Pearce chronicles nearly 200 years of demographic issues, beginning with efforts to contain the demographic explosion, from the early environmental movement's racism and involvement in eugenics to coercive family-planning policies in China and India.
As it turns out, population control has been naturally occurring on its own. In countries all over the world, birth rates are on the decline as woman choose to have 0 to 2 children, which is near or below replacement rates. The reasons are not by design, it just sort of happened, a result of increased affluence and urbanization brought on by the green revolution of the 60s, and increased access to and awareness of birth control. Given a choice, women don't want big families, they'd rather invest resources in a few healthy children and pursue their own life interests. The numbers tell the story and Pearce's book is full of page after page of amazing perspectives that totally changes how one sees the world. In short, most likely we will reach "Peak Population" by 2040, that is, the total number of humans on the planet will peak at around 8 billion and then begin to decline, rapidly. There are already some days on planet earth when more people die than are born.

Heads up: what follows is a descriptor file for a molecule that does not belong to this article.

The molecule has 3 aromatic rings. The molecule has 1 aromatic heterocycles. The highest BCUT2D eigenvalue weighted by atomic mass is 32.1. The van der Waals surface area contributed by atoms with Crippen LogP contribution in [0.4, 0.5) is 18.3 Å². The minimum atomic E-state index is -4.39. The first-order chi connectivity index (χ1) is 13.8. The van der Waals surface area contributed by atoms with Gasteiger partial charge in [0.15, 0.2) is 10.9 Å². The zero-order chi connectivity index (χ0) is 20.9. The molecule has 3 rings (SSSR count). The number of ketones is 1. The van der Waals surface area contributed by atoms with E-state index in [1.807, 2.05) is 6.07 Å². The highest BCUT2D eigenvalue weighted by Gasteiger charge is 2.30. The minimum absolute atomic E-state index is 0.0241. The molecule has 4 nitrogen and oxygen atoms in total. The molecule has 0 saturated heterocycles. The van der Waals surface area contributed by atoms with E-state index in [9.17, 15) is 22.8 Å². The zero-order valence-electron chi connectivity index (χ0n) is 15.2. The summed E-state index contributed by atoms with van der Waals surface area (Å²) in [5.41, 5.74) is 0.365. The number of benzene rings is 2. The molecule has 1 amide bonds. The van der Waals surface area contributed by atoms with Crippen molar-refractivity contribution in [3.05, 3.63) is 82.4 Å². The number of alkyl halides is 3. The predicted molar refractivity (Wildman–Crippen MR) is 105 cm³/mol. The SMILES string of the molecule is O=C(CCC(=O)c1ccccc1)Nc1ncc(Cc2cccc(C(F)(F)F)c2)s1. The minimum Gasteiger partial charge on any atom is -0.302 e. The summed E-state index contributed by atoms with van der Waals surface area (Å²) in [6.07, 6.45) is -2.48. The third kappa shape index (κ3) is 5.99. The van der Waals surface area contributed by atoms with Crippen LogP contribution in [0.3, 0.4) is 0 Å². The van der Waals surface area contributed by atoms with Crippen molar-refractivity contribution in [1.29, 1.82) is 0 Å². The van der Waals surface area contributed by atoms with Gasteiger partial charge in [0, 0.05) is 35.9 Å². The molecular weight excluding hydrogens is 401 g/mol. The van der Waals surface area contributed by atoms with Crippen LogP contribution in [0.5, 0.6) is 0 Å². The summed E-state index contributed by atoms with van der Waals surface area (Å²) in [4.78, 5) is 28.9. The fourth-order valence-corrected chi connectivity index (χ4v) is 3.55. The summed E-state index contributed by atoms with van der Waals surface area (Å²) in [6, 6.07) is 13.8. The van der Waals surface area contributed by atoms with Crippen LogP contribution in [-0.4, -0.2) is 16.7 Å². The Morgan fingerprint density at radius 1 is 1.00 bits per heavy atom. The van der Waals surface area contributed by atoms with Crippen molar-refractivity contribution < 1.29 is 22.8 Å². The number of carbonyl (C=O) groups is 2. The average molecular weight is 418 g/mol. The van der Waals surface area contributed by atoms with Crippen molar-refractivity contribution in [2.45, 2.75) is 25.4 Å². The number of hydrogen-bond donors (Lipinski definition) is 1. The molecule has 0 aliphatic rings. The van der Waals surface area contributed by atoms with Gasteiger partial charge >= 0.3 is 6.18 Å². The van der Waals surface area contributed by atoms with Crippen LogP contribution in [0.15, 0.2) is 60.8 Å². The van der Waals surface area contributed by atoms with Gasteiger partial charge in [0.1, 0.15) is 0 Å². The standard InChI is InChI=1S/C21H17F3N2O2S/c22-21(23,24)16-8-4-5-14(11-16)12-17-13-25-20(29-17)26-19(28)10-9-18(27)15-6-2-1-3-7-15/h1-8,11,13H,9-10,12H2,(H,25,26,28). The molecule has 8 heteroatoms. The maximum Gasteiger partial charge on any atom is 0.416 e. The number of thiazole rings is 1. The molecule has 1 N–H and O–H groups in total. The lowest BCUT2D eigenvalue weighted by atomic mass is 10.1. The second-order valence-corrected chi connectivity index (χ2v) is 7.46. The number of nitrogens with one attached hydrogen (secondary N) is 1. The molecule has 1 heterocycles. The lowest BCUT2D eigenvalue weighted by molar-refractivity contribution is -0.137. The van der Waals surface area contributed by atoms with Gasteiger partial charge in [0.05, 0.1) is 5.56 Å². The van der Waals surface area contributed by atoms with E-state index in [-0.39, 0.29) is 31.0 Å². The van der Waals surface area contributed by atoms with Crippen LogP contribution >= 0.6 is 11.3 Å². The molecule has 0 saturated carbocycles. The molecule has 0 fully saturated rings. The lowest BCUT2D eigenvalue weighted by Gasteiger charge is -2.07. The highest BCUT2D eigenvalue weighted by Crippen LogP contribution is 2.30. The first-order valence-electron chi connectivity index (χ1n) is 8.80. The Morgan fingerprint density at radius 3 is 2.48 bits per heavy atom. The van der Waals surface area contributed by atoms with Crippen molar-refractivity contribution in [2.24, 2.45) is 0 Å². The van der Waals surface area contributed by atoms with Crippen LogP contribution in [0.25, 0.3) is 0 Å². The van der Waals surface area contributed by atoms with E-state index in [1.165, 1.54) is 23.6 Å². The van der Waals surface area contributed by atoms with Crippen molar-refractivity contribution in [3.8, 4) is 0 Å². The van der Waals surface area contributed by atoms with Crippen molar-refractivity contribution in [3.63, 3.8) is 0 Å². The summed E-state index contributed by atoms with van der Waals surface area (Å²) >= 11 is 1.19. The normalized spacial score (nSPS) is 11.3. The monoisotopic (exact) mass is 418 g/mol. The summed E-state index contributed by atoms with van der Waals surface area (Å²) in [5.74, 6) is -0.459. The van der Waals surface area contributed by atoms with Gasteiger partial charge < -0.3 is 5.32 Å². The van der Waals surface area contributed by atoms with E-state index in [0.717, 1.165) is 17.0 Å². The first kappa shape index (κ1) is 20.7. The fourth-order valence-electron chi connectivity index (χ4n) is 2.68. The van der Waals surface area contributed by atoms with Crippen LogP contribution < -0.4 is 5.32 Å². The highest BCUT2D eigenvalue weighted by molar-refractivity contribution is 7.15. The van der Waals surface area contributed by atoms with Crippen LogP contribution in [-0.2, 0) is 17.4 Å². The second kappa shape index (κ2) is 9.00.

Pearce has written a fascinating and optimistic book, we really need it in this time of gloomy predictions about the future. Demography very well may be the saving grace of the human race. Or I should say, women may save the day by choosing not to have big families. My only complaint is he doesn't look at the potential downsides of a declining and aging population - on market economies, tax bases, standards of living, etc.. and what conditions in the future could cause a reversal of increased birth rates, such as what happens during baby booms. Nothing is assured, but assuming the macro trends stay in place - globalization, urbanization, woman's liberation - the population problem, and conversely environmental and resource problems, may just have a good chance of resolving themselves with time, and we may look back on this period as an overpopulated transition to a more stable and gentle age.